Ritchie Joins Historians to Record Area’s Civil War Legacy

Seeks Monuments, Markers of Region’s Contributions to ‘War that Saved the Republic’

State Senator Patty Ritchie, with the help of three noted local historians, is drafting community members to help record the region’s contributions to America’s Civil War, part of a statewide effort to remember New York’s role in the “War that Saved the Republic,” which was fought 150 years ago.


Senator Ritchie is inviting community members to submit photos and information about the ubiquitous Civil War monuments and markers that exist in communities throughout Oswego, Jefferson and St. Lawrence Counties. The information will be used in the creation of an appropriate commemorative guide of local monuments, and also submitted as part of a project to create a statewide listing of memorials that is being spearheaded by a Central New York history professor.

To ensure success, Senator Ritchie has recruited the help of three noted, local historians: Shawn Doyle, an Oswego County Legislator, published author and leading authority on the history of “Half-shire country;” William Wood, director of the Jefferson County Historical Society, and Sue Longshore, who is chair of the St. Lawrence County Civil War Sesquicentennial group.

“During the Civil War, regular citizens across the nation, and right here in Central and Northern New York responded to President Lincoln’s call to save the Union by organizing local companies and regiments, electing their own officers and marching off to war,” said Senator Ritchie.

“All of our communities suffered devastating losses, and the sacrifices of loved ones were memorialized with towering monuments and simple markers, the location and meaning of many having been lost to time and memory. This project seeks to record those monuments and the interesting stories about them, to help us all better reflect and remember the important role that this region played in one of the defining moments of our American story,” Senator Ritchie said.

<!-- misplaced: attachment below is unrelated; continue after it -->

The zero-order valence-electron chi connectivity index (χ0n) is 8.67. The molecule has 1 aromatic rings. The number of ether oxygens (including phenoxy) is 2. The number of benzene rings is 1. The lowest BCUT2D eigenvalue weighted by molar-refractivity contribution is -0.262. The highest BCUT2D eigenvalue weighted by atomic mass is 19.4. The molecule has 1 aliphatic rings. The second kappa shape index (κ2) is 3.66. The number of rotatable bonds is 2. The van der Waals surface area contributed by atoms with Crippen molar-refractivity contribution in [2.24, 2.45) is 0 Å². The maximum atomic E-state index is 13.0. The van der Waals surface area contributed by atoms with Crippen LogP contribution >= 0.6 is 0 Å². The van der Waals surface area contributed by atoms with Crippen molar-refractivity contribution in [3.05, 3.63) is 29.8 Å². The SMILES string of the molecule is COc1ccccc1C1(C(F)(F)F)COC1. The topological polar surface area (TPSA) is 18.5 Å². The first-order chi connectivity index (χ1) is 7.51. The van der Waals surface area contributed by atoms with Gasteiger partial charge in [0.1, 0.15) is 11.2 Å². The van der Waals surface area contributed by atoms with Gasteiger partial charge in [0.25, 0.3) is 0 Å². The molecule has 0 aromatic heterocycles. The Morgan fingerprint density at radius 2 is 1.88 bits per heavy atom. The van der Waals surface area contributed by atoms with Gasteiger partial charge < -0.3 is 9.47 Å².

Senator Ritchie’s effort is also timed to coincide with the planned unveiling of a monument to

Oswego native Mary Walker, a Civil War surgeon who is the only woman ever to receive the Medal of Honor, the nation’s top military prize.

Senator Ritchie invited Civil War enthusiasts, school and community groups to join the project so that every community is represented in the final report.

She’s created a website where local residents can list the locations and any information they have about local monuments. Click on this link to report the location of Civil War monuments and memorials in your community.

Communities of Central and Northern New York played a central role in events that helped form our nation, from the French and Indian Wars, the Revolutionary War, War of 1812 and the Civil War, which lasted from 1861 to 1865, and have continued to make contributions to our nation’s defense into the modern era. Senator Ritchie also has joined in efforts to mark the bicentennial of the War of 1812, in which the region played a key role.

Some key facts about the Civil War in New York:

·         One in five New York men served in the Union Army;

·         Over 500,000 wore the US uniform;

·         50,000 perished.

Information collected as part of the Civil War commemoration effort will be forwarded to Civil War historian Sue Greenhagen, of SUNY Morrisville college. Right now, Professor Greenhagen’s efforts have collected information about just seven monuments in Oswego County, two in Jefferson and three in St. Lawrence County.